About Patient Navigation

Navigating the healthcare system can be confusing and complicated, and making decisions after receiving a complex medical diagnosis such as cancer is challenging for anyone but particularly for populations that have been historically marginalized. Patient navigation is the individualized assistance offered to patients, families, and caregivers to help overcome health care system barriers and facilitate timely access to quality health and psychosocial care. It has been shown to advance health equity and reduce disparities by addressing the needs of people who have been historically marginalized and excluded as well as those living in under resourced communities. Oncology patient navigation extends across the full cancer continuum, beginning with the preventive screening and early detection, through diagnosis, treatment, survivorship, and end-of-life, benefiting all cancer related diagnoses. 

No person with cancer should have to spend more time fighting their way through the cancer care system than fighting their disease. – Dr. Harold P. Freeman, Honorary Chair of the National Navigation Roundtable
Avatar Image of Dr. Harold P. Freeman
Dr. Harold P. Freeman

President and CEO
Harold P. Freeman Patient Navigation Institute

Who are Patient Navigators?

A Professional Patient Navigator is a trained individual who is employed and paid by a healthcare-, advocacy-, and/or community-based organization to fill the role of oncology navigator. Professional patient navigators include clinical oncology patient navigators and non-clinical navigators. Clinical patient navigators comprise of oncology nurse patient navigators and oncology social work patient navigators, who utilize nursing or social work process to assist patients. Oncology patient navigators do not have or use clinical training to assist patients.

In 2022, the Professional Oncology Navigation Task Force developed the Oncology Navigation Standards for Professional Practice , a set of oncology patient navigation Standards intended to provide guidance on the knowledge and skills that all professional navigators should possess. The Professional Oncology Navigation Task Force includes several leading oncology-focused professional organizations as well as patient advocacy groups.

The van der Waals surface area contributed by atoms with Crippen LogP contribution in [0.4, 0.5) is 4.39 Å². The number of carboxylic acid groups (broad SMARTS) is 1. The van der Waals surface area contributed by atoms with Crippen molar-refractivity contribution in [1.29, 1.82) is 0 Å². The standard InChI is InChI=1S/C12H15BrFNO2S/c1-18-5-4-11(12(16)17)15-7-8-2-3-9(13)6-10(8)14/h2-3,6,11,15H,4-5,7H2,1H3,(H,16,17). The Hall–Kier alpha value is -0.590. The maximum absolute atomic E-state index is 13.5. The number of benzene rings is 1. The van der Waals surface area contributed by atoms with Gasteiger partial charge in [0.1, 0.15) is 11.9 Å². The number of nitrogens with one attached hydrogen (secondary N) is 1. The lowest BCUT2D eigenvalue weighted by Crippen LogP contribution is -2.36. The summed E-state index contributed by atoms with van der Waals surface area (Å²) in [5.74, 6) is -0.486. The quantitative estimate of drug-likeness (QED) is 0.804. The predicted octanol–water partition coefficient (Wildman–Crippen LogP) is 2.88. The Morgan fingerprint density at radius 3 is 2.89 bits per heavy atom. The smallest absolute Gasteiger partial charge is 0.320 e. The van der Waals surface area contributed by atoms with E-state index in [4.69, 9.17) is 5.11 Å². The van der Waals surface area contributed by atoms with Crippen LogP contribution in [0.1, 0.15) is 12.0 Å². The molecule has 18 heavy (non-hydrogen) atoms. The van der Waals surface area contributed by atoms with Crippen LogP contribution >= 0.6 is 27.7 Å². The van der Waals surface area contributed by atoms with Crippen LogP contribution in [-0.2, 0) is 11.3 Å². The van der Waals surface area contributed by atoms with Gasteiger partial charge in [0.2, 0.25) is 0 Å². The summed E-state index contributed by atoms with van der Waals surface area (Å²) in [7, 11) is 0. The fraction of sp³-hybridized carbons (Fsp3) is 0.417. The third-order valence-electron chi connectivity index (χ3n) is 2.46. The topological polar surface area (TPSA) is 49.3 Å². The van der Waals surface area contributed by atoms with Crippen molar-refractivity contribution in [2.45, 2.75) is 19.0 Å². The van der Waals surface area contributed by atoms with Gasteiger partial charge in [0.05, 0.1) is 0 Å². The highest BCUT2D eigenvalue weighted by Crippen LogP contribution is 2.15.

These Standards establish benchmarks for healthcare employers and provide information for policy and decision makers, healthcare professionals, and the public to understand the role of professional oncology navigators. The ACS’ National Navigation Roundtable endorses and is committed to promoting the adoption of these Standards.

Why the ACS NNRT?

Building on the visionary work of Dr. Harold Freeman, the ACS NNRT and its members have been building evidence of the positive impact of patient navigation across the cancer continuum through government funded and philanthropic research and the programmatic efforts of the ACS. Some barriers challenging our efforts to improve the lives of people with cancer and their families are too complex for any one organization to address on its own. To overcome these barriers, the ACS united member organizations dedicated to Patient Navigation in collaborative partnerships through its mission-critical National Navigation Roundtable. The ACS national roundtables are a recommended and proven model for creating sustained partnerships across diverse sectors to tackle both long-standing and emerging issues in cancer.

The Cancer Patient Navigation supplement in 2010 was such an incredible resource for the field of navigation.  I was delighted to have the opportunity to work with navigators, clinicians, researchers and many in the field provide and update ten years later about the evidence and impact to patient navigation.  I know the information and articles showing progress in the supplement will move us closer to the sustainability of patient navigation.
Avatar Image of Andrea (Andi) Dwyer, MS
Andrea (Andi) Dwyer, MS

NNRT Chair
The Colorado School of Public Health University of Colorado Cancer Center

Strong women

History of Patient Navigation

Read about Patient Navigation history over the last several decades.